(This post contains affiliate links. See our disclosure page for for information. Post updated 7/29/19).
Nurses need to be wearing compression socks or stockings for every shift. Especially nurses who are on their feet for 12 hour shifts!
I have been doing a bit of research lately on the effects of standing/walking for long hours. The reason for this is that I am an emergency room nurse who has worked on my feet all the way through two entire pregnancies – until just a few weeks before I gave birth.
I had no idea that being on my feet for such long hours could actually be bad for my health. I figured that standing and walking all day was better then sitting for long periods. As it turns out, that may not be true. Even for those who aren’t even pregnant.
Compression stockings are often overlooked as a way to prevent some of the chronic issues that come from working in a profession where you are on your feet for such long hours. There are enough occupational hazards for nurses as it is and this is an easier way for us to take better care of ourselves on the job!
Nurses are standing or walking most of the time which is why it is so important to wear compression socks or stockings.
How Do Compression Socks Help Nurses?
#1. Prevention of varicose veins
Standing for long periods of time causes valves in the veins to become weakened, causing blood to collect in the veins. This causes the veins to enlarge and increase in pressure. The veins then stretch from the increased pressure and cause varicose veins. Fortunately, varicose veins are not dangerous however then can be very painful.
#2. Improved blood flow and decreased risk of blood clots
There are a ton of studies out there on using compression stockings to prevent blood clots in patients recovering from surgery. As a nurse, I have helped my own patients use them many times. As it turns out, nurses should probably be using them too.
A study by The Society of Occupational Medicine found that wearing compression stockings significantly decreased lower limb venous pressure in nurses who stood for very long hours. The data found that compression stockings protected against oxidative stress in those who work in long-standing occupations.
#3. Decreased swelling of ankles and feet
I have been wearing graduated 30mm compression stockings for about the last 4 weeks during my 12 hour ER shifts. It has been a drastically better experience for me. I wouldn’t even consider going into work without them at this point because my legs start to hurt so badly by the end of the day.
Pregnancy exacerbates the problem of varicose veins and other venous issues since being pregnant increases blood flow in women by 50%. There are days when I hardly sit except for my 1 hour lunch break. That is a long time for anyone, much less a nurse who is already 7 months pregnant. If I didn’t wear compression stockings at this point, I don’t think I would even be able to make it through a shift.
Compression socks help nurses by preventing varicose views due to standing for long periods of time.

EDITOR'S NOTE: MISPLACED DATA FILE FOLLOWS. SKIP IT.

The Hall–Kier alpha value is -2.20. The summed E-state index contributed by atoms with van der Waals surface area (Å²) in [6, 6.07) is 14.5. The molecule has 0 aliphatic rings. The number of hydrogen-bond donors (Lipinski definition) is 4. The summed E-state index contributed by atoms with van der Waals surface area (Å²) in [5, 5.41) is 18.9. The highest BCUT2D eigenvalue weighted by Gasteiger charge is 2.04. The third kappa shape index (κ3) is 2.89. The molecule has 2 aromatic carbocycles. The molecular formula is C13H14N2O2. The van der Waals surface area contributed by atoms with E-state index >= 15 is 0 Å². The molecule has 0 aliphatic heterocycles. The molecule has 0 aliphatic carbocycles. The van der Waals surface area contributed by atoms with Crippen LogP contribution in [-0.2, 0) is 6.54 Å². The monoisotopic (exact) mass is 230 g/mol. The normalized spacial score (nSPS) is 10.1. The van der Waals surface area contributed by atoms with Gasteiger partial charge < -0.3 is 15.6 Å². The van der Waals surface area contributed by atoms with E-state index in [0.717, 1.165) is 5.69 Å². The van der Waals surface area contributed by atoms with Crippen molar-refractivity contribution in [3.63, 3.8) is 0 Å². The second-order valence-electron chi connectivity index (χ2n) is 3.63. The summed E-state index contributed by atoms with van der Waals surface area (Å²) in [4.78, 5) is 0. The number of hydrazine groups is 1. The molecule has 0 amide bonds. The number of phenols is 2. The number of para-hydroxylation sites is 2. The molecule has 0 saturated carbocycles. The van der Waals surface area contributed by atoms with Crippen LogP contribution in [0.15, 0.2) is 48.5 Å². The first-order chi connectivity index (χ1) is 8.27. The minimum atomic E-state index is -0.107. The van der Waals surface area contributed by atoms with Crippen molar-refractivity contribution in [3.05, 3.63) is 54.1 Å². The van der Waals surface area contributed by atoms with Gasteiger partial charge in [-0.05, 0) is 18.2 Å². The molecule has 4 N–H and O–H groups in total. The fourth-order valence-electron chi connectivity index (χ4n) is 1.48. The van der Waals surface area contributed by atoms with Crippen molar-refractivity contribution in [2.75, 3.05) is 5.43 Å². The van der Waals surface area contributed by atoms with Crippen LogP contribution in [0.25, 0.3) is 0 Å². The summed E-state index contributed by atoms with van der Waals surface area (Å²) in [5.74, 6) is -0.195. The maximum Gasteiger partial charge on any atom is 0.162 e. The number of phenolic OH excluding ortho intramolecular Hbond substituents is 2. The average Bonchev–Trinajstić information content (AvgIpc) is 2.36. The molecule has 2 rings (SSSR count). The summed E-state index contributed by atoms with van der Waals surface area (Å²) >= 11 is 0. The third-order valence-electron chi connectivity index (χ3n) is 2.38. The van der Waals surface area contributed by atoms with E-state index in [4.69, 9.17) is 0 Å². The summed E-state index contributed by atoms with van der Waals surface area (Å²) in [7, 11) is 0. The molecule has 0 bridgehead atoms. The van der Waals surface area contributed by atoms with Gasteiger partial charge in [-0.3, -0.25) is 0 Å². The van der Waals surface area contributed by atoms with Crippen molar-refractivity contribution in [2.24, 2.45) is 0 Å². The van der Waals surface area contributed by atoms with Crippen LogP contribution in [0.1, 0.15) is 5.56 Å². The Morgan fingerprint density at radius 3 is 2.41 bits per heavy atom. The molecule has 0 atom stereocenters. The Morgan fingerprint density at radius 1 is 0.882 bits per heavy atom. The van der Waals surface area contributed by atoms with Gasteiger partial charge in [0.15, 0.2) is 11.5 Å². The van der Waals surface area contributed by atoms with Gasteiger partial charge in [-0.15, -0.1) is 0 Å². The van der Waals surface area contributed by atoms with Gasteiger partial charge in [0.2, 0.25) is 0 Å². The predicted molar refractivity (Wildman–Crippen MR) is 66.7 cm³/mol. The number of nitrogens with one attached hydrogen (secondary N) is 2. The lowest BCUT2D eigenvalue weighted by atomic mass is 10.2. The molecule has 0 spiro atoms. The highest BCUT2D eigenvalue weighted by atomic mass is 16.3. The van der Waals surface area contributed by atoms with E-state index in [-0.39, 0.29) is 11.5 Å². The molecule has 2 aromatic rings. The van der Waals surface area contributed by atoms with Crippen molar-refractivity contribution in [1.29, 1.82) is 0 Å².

How do compression socks work?
Compression socks help increase circulation of blood flow and oxygen by helping increase the velocity, or speed of blood flow. By squeezing on the legs, the veins carrying blood to the heart are compressed. Think of how when you squeeze a hose, it squirts the water out faster. With compression stockings, the same volume of blood is able to move up the leg, but it has less area in which to move.
Compression socks and stockings help nurses by preventing varicose veins due to standing for long periods of time.
Waring compression takes some getting used to.
When I first started wearing compression stockings during my pregnancy I wasn’t happy about it. My doctor recommended them for me because she knew I was a nurse. I wore the ankle to waist 20-30mmHg compression stockings, and they are tight! It is not an exaggeration to say that it took at least 5 minutes to pull them up and get them situated. They are especially difficult to put on with a 7th month pregnant belly. I felt (and probably looked) like an awkward whale putting them on.
Compression socks or stockings are a non-negotiable for pregnant nurses… unless you enjoy varicose veins!
Now that I’m used to wearing compression stockings, I love them. I can’t believe I used to work 12 hour shifts without them.
I have spoken to a lot of other nurses who say the same thing. A male co-worker I spoke with recently in the ER wears knee high compression stockings and says his legs “still feel energized at the end of a shift.”
It makes sense that standing up and working on your feet all day would be problematic in a matter of time. Swelling, varicose veins and decreased blood flow seem like an obvious result of being on your feet for 12 hours a day. Why wasn’t I wearing compression stockings sooner?
As long as I am working as a nurse, compression stockings will be a part of my life. Having pain or discomfort due to my hard work as an RN is so not OK with me. I don’t want future circulation and venous issues due to the fact that I worked hard as a nurse.
As a mom of small babies and an ER nurse I certainly don’t need any more wear-and-tear on my body!